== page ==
Preoperative anaemia and clinical outcomes in the South African Surgical Outcomes Study
Background. In high-income countries, preoperative anaemia has been associated with poor postoperative outcomes. To date, no large study has investigated this association in South Africa (SA). The demographics of SA surgical patients differ from those of surgical patients in the European and Northern American settings from which the preoperative anaemia data were derived. These associations between preoperative anaemia and postoperative outcomes are therefore not necessarily transferable to SA surgical patients.
Objectives. The primary objective was to determine the association between preoperative anaemia and in-hospital mortality in SA adult non-cardiac, non-obstetric patients. The secondary objectives were to describe the association between preoperative anaemia and (i) critical care admission and (ii) length of hospital stay, and the prevalence of preoperative anaemia in adult SA surgical patients.
Methods. We performed a secondary analysis of the South African Surgical Outcomes Study (SASOS), a large prospective observational study of patients undergoing inpatient non-cardiac, non-obstetric surgery at 50 hospitals across SA over a 1-week period. To determine whether preoperative anaemia is independently associated with mortality or admission to critical care following surgery, we conducted a multivariate logistic regression analysis that included all the independent predictors of mortality and admission to critical care identified in the original SASOS model.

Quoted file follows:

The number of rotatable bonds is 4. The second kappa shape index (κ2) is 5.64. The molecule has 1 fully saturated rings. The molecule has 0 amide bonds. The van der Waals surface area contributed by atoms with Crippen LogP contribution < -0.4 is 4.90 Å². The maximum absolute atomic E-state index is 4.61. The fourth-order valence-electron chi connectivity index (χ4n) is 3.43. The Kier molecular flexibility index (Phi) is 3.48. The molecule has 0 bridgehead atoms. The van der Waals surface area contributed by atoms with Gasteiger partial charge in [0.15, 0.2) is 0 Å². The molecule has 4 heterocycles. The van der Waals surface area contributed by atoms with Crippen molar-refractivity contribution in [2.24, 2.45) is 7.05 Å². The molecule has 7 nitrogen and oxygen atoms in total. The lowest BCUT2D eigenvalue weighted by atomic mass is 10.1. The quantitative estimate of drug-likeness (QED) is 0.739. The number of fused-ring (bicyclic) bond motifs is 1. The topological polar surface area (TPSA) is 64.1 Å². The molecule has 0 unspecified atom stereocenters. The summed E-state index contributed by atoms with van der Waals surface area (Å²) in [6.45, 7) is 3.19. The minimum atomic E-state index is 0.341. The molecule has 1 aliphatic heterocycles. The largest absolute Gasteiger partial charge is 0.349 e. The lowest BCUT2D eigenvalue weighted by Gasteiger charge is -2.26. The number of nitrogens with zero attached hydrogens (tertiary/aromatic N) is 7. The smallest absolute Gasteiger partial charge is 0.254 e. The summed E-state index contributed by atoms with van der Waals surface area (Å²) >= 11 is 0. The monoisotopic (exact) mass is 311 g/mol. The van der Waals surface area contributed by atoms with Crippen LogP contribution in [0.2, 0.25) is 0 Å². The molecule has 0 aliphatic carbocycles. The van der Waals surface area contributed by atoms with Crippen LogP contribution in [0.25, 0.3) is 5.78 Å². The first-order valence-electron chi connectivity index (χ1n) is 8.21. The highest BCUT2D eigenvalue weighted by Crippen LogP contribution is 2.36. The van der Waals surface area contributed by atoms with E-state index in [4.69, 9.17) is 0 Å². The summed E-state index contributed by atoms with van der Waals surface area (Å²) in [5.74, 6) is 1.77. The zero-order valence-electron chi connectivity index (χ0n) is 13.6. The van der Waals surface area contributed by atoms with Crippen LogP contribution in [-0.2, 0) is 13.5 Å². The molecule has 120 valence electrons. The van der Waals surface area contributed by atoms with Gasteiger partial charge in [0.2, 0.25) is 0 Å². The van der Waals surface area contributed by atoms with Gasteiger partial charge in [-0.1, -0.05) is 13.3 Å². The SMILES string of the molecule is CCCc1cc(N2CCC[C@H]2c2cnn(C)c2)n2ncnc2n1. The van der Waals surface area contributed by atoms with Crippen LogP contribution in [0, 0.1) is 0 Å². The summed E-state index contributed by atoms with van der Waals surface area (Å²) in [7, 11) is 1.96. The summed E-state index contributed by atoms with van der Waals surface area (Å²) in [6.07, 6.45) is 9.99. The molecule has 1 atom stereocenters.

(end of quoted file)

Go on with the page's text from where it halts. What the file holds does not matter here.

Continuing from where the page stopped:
Results. The prevalence of preoperative anaemia was 1 727/3 610 (47.8%). Preoperative anaemia was independently associated with in-hospital mortality (odds ratio (OR) 1.657, 95% confidence interval (CI) 1.055 - 2.602; p=0.028) and admission to critical care (OR 1.487, 95% CI 1.081 - 2.046; p=0.015).
Conclusions. Almost 50% of patients undergoing surgery at government-funded hospitals in SA had preoperative anaemia, which was independently associated with postoperative mortality and critical care admission. These numbers indicate a significant perioperative risk, with a clear need for quality improvement programmes that may improve surgical outcomes. Long waiting lists for elective surgery allow time for assessment and correction of anaemia preoperatively. With a high proportion of patients presenting for urgent or emergency surgery, perioperative clinicians in all specialties should educate themselves in the principles of patient blood management.
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